We at Violin Pros have played on all types of bows from many makers and our featured bows have a consistency in their manufacturing, a good weight, and produce a quality sound. Happy bow browsing!


June 16, 2014 by Deidre Hamilton
Tags: How To

How to Choose a Violin for a Beginning Player or Student

The famous Comedian/Violinist Jack Benny’s famous line as he held up his violin was “If it isn’t a $30,000 Strad, I’m out $120 bucks!” Today Benny’s Stradivarius, donated upon his death to the Los Angeles Philharmonic Orchestra, is worth several million. ;) With violins ranging in price from $75 to $2,000,000 and bows from $19 to $100,000, what should the average beginning violin shopper expect to spend for a good quality, entry level, beginner student violin?

If you read reviews from legitimate sources such as Strings Magazine, you’ll see that the same violin brand names pop up regularly. Some of the brand names that you will see are GligaHofnerJohannes KohrEastman, and Scott Cao. When purchasing a violin for your student, buying a brand name instrument will ensure that you will get a quality violin that is properly setup and ready to play. Also, many of the well known violin makers offer a beginning violin package (referred to as an outfit) that includes a bow and case. These violin outfits provide the best value for the money, and traditionally run around $400 for everything. These violin packages are normally available in fractional sizes as well, so you can find the right size violin for you or your student. When making the final decision, insist that the violin is strung with quality perlon core strings such as Dominants.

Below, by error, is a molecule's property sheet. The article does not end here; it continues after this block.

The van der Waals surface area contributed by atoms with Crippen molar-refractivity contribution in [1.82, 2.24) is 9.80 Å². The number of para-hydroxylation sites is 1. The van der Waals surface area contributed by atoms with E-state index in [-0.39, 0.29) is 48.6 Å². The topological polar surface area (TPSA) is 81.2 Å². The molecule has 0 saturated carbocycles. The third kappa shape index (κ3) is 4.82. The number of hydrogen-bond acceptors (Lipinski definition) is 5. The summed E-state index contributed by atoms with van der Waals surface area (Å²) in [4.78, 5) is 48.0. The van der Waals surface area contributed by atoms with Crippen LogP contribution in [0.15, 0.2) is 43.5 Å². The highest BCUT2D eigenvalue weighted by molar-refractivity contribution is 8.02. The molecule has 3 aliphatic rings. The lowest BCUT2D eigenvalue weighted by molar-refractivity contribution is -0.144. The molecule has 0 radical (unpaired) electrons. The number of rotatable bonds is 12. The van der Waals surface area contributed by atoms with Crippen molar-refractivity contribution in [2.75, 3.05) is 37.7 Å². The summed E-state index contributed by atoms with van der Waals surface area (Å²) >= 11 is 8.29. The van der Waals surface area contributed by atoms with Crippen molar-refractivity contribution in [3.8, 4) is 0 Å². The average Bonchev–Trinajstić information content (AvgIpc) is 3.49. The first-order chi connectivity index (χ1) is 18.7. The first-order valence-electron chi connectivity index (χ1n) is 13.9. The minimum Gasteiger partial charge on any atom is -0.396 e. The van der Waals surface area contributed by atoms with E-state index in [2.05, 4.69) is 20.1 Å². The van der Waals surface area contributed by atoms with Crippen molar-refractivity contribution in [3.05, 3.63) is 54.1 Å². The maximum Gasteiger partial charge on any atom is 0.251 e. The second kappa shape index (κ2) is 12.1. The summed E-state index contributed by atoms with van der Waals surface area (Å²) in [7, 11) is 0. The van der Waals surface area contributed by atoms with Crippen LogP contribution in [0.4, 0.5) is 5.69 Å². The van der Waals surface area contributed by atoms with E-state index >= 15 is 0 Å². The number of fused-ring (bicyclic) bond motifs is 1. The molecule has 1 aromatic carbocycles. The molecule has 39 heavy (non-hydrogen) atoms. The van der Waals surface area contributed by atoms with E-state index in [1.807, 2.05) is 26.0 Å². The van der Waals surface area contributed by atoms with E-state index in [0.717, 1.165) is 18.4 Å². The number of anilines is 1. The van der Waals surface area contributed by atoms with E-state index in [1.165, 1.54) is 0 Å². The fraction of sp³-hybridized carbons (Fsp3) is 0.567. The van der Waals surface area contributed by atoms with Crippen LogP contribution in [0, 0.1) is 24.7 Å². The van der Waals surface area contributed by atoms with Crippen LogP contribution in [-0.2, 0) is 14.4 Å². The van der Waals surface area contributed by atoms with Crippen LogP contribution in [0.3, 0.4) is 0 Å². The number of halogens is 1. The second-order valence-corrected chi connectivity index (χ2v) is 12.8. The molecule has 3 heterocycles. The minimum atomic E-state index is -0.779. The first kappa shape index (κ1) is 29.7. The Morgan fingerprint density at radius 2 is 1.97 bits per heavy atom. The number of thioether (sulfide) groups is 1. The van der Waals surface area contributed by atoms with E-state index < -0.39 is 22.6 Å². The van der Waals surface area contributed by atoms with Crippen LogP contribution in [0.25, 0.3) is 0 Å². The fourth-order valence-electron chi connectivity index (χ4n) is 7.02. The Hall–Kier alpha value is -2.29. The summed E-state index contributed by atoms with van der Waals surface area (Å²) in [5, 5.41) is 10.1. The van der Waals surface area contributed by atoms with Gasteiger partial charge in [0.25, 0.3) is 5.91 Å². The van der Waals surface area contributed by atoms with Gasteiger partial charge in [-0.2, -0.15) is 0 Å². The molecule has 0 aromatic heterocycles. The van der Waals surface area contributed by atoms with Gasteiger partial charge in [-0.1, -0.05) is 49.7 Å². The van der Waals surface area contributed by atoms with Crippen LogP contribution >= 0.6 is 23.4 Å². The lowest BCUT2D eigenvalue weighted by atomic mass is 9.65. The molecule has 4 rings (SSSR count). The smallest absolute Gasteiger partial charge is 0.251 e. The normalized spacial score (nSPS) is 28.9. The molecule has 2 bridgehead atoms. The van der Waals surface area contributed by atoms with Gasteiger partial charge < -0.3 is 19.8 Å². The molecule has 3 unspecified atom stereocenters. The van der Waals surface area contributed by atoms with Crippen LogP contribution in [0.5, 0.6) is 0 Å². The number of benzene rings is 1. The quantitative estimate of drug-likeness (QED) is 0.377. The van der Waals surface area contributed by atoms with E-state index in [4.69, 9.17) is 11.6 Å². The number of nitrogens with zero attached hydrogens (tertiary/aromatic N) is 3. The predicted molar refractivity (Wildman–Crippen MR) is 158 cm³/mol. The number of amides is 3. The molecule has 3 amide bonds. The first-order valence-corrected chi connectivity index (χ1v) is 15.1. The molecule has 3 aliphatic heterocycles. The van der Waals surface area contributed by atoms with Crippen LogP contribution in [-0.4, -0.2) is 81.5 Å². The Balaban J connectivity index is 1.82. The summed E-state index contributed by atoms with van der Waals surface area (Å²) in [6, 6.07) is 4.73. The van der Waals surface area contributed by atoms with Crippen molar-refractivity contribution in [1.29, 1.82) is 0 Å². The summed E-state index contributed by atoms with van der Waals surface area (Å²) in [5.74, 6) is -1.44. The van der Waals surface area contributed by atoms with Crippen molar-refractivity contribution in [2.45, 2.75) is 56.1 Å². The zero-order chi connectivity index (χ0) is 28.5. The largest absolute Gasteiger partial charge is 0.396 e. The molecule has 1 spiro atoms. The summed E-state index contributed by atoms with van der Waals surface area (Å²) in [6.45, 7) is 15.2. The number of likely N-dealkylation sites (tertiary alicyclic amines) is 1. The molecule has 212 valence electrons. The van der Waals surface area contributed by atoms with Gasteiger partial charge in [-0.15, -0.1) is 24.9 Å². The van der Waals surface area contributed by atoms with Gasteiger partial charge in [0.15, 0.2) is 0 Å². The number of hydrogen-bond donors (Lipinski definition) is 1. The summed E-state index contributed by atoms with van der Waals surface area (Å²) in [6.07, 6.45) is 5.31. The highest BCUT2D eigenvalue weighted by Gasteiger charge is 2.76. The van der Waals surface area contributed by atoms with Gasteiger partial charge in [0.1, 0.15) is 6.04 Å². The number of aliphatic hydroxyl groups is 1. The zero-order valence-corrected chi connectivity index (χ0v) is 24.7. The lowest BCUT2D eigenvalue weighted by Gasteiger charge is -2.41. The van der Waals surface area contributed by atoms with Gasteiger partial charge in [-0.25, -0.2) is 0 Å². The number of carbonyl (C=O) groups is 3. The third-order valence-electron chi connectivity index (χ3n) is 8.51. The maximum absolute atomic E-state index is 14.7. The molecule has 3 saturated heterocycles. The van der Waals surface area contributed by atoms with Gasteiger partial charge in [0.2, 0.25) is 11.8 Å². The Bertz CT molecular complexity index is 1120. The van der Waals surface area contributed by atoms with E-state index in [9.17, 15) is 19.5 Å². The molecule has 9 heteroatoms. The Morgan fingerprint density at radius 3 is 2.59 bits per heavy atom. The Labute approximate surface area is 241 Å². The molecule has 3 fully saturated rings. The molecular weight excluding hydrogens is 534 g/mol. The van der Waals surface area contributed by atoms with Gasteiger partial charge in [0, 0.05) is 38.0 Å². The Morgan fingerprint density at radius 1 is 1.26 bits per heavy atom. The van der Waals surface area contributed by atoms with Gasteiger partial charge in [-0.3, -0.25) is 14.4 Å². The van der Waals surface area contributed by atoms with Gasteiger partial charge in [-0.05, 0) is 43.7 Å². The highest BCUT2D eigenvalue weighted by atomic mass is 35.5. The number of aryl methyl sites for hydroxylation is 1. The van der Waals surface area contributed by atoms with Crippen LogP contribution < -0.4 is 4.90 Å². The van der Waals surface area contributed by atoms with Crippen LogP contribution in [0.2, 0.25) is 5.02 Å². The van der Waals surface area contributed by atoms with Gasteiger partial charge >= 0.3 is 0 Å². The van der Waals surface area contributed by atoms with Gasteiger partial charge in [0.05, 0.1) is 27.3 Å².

Each of the “name brand” manufacturers offers entry to professional violins costing several hundred to several thousand dollars. Avoid the least expensive beginner instruments, even from reputable companies. Why? They are trying to compete with the junk offered on the internet. There are too many corners cut trying to compete. Spending just a little bit more promises a much easier playing and better sounding student violin.

If you are searching for a quality beginner student violin, compare the Gliga Gem IIEastman 100Johannes Kohr K500Hofner AS-060, and the Scott Cao 017. Ask the dealer for a professional setup, which is crucial to the playability and tone of the violin. For more information about setup, see our article "Importance of a Violin Setup". If you are looking at a Scott Cao, ask that it is set up by the Cao company, which is standard practice at Violin Pros. Scott Cao's 017 violins are constructed in Cao’s China factory, they are adjusted or setup in their California workshop where their finest violins are constructed. No matter the company, it is well worth an extra $75 to get a master builder to setup the violin's sound post, carve the bridge, and true the pegs so your instrument can sound as best as possible. 

Good hunting and please remember to contact us if you have any questions about choosing any level of violin.

February 28, 2013 by Pat Haggerty